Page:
The Wahkiakum County Eagle - Established as The Skamokawa Eagle in 1891

Citizens press county to pursue highway safety

 

April 26, 2018



On a day with a limited agenda, citizens in the audience pressed the Wahkiakum County board of commissioners on Tuesday to pursue traffic safety measures on SR 4.

The Washington Department of Transportation (WSDOT) has been consulting with the county, Town of Cathlamet and Wahkiakum School District about possible changes to speed limits and traffic patterns in the Cathlamet area. The department intends to lower the speed limit in the area to 45 miles per hour this spring to study impacts on traffic.

Residents had two traffic accidents in mind: Last Thursday, a motorist crashed into a line of four cars stopped near County Line Park for highway maintenance work, sending one man to intensive care and totalling four vehicles, and the second, a fatality accident Sunday near Astoria that closed US 30 for several hours. Much of the traffic intending to use US 30 detoured to SR 4 in a seemingly unbroken line that backed up 12 miles westward from the stop the light at the slide zone at milepost 50 at Stella.

Citizens told Commissioners Mike Backman and Blair Brady (colleague Dan Cothren was representing the board at a meeting in Olympia) they were concerned that motorists, either following the detour or local residents running errands, had no warning of the heavy traffic and 12-mile backup.

"When these events happen," Backman began, "they should do something, maybe have a flagger at the stop light," Brady finished. Flaggers, they reasoned, would have fed traffic through the one-lane section faster than stoplights that might be green when there was no westbound traffic.

Cathlamet resident Craig Nielson expressed concern about safety at the Main Street/SR 4 intersection. Trees limit visibility to the west and make left turns dangerous, he said.

"When I was young, I think the trees were limbed up," he said, and the intersection was safer. He suggested commissioners press WSDOT to do something about the trees; he also said he favored a lower speed limit but no round-abouts.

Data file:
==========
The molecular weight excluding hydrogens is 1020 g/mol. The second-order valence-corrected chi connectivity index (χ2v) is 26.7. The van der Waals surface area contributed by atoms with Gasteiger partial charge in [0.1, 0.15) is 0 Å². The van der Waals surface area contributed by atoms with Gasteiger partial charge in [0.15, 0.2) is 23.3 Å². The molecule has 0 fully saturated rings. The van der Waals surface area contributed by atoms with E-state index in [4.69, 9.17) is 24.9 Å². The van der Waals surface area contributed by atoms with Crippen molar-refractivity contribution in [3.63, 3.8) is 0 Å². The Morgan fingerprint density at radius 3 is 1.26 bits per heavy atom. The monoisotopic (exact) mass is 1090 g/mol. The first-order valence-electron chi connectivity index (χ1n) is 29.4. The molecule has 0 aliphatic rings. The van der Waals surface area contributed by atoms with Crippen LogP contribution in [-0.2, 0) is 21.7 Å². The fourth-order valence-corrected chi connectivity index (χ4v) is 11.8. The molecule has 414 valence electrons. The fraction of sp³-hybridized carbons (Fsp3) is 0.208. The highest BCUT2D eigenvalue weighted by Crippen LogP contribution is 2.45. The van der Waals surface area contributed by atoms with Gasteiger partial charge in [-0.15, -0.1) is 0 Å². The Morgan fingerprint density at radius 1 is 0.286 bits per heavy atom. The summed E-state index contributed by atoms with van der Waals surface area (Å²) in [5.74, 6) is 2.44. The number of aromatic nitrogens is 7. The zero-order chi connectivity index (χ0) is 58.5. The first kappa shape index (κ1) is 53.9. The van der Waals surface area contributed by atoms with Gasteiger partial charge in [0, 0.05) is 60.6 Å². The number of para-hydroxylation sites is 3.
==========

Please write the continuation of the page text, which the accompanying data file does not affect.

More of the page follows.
Commissioners responded that they, the town, and the school district have written to state officials seeking lower speed, turn lanes and other safety measures in the area.

"What I'd like to see," Commissioner Brady said, "is crosswalks like you see in Longview or Olympia with blinking lights going across the street. They're really effective; it needs lighting, in my opinion."

In other business Tuesday:

--Commissioners approved an amendment to their Ferry Deficit Agreement with WSDOT that adds $190,000 to the 80 percent subsidy which the state pays for operation of the county ferry.

Public Works Director Chuck Beyer said even with the subsidy, the county has a shortfall of $120-130,000 each biennium for the cost of operating the ferry.

--Beyer announced that the county has installed a locked gate to block the upper Elochoman Valley Road. A large landslide threatens the county road and two houses which are being evacuated. State geologists are evaluating the slide.

--Cathlamet businesswoman Paige Lake reminded everyone that the Pioneer Community Association is sponsoring Clean Up The Town this Saturday, 9 a.m. to 12 noon. Volunteers will gather to clean up the down town area, Erickson Park and waterfront trails.

 

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